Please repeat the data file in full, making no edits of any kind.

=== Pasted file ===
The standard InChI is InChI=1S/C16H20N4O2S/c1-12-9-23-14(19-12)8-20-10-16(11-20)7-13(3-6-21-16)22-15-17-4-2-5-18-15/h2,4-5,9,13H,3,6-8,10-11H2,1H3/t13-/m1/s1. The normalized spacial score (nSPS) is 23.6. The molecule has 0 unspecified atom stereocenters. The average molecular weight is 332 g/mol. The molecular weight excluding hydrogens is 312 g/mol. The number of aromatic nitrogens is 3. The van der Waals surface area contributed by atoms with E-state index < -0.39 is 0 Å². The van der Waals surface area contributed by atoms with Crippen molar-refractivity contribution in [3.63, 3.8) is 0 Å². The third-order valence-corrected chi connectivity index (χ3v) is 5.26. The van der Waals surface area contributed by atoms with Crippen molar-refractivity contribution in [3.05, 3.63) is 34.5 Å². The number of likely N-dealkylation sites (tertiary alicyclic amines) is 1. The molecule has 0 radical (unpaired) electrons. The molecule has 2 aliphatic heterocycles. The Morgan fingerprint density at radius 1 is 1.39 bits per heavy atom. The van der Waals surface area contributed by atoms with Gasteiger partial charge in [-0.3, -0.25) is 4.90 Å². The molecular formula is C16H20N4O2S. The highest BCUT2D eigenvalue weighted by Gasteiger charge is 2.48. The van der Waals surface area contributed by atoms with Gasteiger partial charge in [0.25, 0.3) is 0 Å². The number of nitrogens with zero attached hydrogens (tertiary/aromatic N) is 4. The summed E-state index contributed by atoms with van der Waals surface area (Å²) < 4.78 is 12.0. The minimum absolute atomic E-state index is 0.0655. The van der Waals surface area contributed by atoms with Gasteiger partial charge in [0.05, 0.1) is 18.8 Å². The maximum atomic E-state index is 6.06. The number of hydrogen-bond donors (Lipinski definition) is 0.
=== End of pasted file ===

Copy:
The standard InChI is InChI=1S/C16H20N4O2S/c1-12-9-23-14(19-12)8-20-10-16(11-20)7-13(3-6-21-16)22-15-17-4-2-5-18-15/h2,4-5,9,13H,3,6-8,10-11H2,1H3/t13-/m1/s1. The normalized spacial score (nSPS) is 23.6. The molecule has 0 unspecified atom stereocenters. The average molecular weight is 332 g/mol. The molecular weight excluding hydrogens is 312 g/mol. The number of aromatic nitrogens is 3. The van der Waals surface area contributed by atoms with E-state index < -0.39 is 0 Å². The van der Waals surface area contributed by atoms with Crippen molar-refractivity contribution in [3.63, 3.8) is 0 Å². The third-order valence-corrected chi connectivity index (χ3v) is 5.26. The van der Waals surface area contributed by atoms with Crippen molar-refractivity contribution in [3.05, 3.63) is 34.5 Å². The number of likely N-dealkylation sites (tertiary alicyclic amines) is 1. The molecule has 0 radical (unpaired) electrons. The molecule has 2 aliphatic heterocycles. The Morgan fingerprint density at radius 1 is 1.39 bits per heavy atom. The van der Waals surface area contributed by atoms with Gasteiger partial charge in [-0.3, -0.25) is 4.90 Å². The molecular formula is C16H20N4O2S. The highest BCUT2D eigenvalue weighted by Gasteiger charge is 2.48. The van der Waals surface area contributed by atoms with Gasteiger partial charge in [0.25, 0.3) is 0 Å². The number of nitrogens with zero attached hydrogens (tertiary/aromatic N) is 4. The summed E-state index contributed by atoms with van der Waals surface area (Å²) < 4.78 is 12.0. The minimum absolute atomic E-state index is 0.0655. The van der Waals surface area contributed by atoms with Gasteiger partial charge in [0.05, 0.1) is 18.8 Å². The maximum atomic E-state index is 6.06. The number of hydrogen-bond donors (Lipinski definition) is 0.